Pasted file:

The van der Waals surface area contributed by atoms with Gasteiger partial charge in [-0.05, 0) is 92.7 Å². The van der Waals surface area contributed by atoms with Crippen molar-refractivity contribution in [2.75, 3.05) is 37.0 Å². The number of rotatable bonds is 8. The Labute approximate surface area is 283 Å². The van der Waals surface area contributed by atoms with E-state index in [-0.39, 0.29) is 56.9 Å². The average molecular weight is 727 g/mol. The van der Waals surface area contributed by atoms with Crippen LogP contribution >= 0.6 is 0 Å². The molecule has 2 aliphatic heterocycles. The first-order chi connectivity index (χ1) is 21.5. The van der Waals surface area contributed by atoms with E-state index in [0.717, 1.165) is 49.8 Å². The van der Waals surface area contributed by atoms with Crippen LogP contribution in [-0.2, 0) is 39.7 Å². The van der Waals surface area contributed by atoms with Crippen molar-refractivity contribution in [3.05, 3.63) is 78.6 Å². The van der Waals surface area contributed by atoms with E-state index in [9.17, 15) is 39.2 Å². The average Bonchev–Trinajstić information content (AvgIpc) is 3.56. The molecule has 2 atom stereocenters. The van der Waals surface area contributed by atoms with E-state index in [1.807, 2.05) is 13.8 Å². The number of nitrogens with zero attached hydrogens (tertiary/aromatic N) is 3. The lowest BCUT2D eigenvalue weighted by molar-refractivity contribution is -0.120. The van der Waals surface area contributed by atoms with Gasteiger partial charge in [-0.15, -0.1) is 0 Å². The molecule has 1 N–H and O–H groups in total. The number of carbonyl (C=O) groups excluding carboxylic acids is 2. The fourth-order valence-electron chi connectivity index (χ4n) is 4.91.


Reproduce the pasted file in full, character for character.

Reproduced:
The van der Waals surface area contributed by atoms with Gasteiger partial charge in [-0.05, 0) is 92.7 Å². The van der Waals surface area contributed by atoms with Crippen molar-refractivity contribution in [2.75, 3.05) is 37.0 Å². The number of rotatable bonds is 8. The Labute approximate surface area is 283 Å². The van der Waals surface area contributed by atoms with E-state index in [-0.39, 0.29) is 56.9 Å². The average molecular weight is 727 g/mol. The van der Waals surface area contributed by atoms with Crippen LogP contribution >= 0.6 is 0 Å². The molecule has 2 aliphatic heterocycles. The first-order chi connectivity index (χ1) is 21.5. The van der Waals surface area contributed by atoms with E-state index in [0.717, 1.165) is 49.8 Å². The van der Waals surface area contributed by atoms with Crippen LogP contribution in [-0.2, 0) is 39.7 Å². The van der Waals surface area contributed by atoms with Crippen molar-refractivity contribution in [3.05, 3.63) is 78.6 Å². The van der Waals surface area contributed by atoms with E-state index in [9.17, 15) is 39.2 Å². The average Bonchev–Trinajstić information content (AvgIpc) is 3.56. The molecule has 2 atom stereocenters. The van der Waals surface area contributed by atoms with E-state index in [1.807, 2.05) is 13.8 Å². The number of nitrogens with zero attached hydrogens (tertiary/aromatic N) is 3. The lowest BCUT2D eigenvalue weighted by molar-refractivity contribution is -0.120. The van der Waals surface area contributed by atoms with Gasteiger partial charge in [-0.15, -0.1) is 0 Å². The molecule has 1 N–H and O–H groups in total. The number of carbonyl (C=O) groups excluding carboxylic acids is 2. The fourth-order valence-electron chi connectivity index (χ4n) is 4.91.